Larry Summers has some thoughts on the Federal Reserve.
And of course, the Fed’s main problem seems to be that they’re not listening to him.
In a post on his blog on Tuesday, Summers — currently a professor at Harvard and at one time believed to be the top candidate to replace Ben Bernanke as Fed Chair (a job ultimately given to Janet Yellen) — argued that the Federal Reserve’s decision to raise rates last week essentially reflects its commitment to models that are simply wrong.
And these models are wrong because they seem to view the threat of “secular stagnation” as less of a clear and present danger than Summers does.
A quick primer: Summers brought back the idea of “secular stagnation” — originally advanced by Alvin Hansen back in the 1930s — in a speech before the IMF in November 2013. The basic idea is that the world economy is not going to grow as fast as it has in the past because there is a lack of demand in the global economy. As a result, Summers has continually argued that the Fed, other central banks, and governments need to take measures to foster growth. This has meant arguing for more spending and a commitment to low interest rates.
But so in his post on Tuesday, Summers finds four main faults with how the Fed has proceeded in recent months, first by telegraphing that interest rates were coming and then by actually doing it.
First, Summers doesn’t think there’s as much reason as the Fed seems to believe that inflation will return to its 2% target. In a related critique (this counts as #2), Summers thinks the Fed is acting as if 2% inflation is a ceiling, not a target (despite Yellen’s protestations to the contrary).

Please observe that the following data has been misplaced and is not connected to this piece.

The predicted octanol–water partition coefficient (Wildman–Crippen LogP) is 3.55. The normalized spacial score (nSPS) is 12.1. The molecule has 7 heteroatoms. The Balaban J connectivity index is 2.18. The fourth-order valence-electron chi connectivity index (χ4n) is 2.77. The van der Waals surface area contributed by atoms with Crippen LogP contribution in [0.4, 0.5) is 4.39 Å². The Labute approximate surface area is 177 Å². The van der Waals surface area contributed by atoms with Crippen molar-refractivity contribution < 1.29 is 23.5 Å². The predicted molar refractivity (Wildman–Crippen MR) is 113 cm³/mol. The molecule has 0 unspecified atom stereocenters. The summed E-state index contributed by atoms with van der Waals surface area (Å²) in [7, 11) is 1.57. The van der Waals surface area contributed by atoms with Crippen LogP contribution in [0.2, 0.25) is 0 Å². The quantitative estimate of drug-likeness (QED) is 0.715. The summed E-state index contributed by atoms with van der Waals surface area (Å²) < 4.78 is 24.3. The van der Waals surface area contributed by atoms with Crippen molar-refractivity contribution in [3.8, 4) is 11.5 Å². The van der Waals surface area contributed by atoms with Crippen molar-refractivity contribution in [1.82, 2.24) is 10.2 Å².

The basic complaint here is that Summers and others think the Fed should be willing to let inflation “run hot” and overshoot the Fed’s 2% target. By raising rates with inflation still well below that number — coming in at around 1.3% annually at last check — the Fed risks putting pressure on an economy unable to handle any.
Third, Summers thinks the idea that the Fed needs to raise rates now in order to lower them in the future in response to an economic shock is misguided. And while this is a common critique and one we’d agree with, this has become something like a straw man critique of Fed action because it isn’t clear the Fed itself is really using this as a justification. Either way.
Finally, Summers says the Fed is underestimating secular stagnation. Summers writes, “Fourth, the Fed is likely underestimating secular stagnation. It is failing to recognise its transmission from the rest of the world and it is overestimating the degree of monetary accommodation now present and likely to be present in the future by overestimating the neutral rate. I suspect that if nominal interest rates were 3 per cent and inflation were far below target there would be much less pressure to raise them than there has been of late.”
This is, of course, the relevant point: the Federal Reserve is not listening to Larry Summers as much as Summers thinks they should.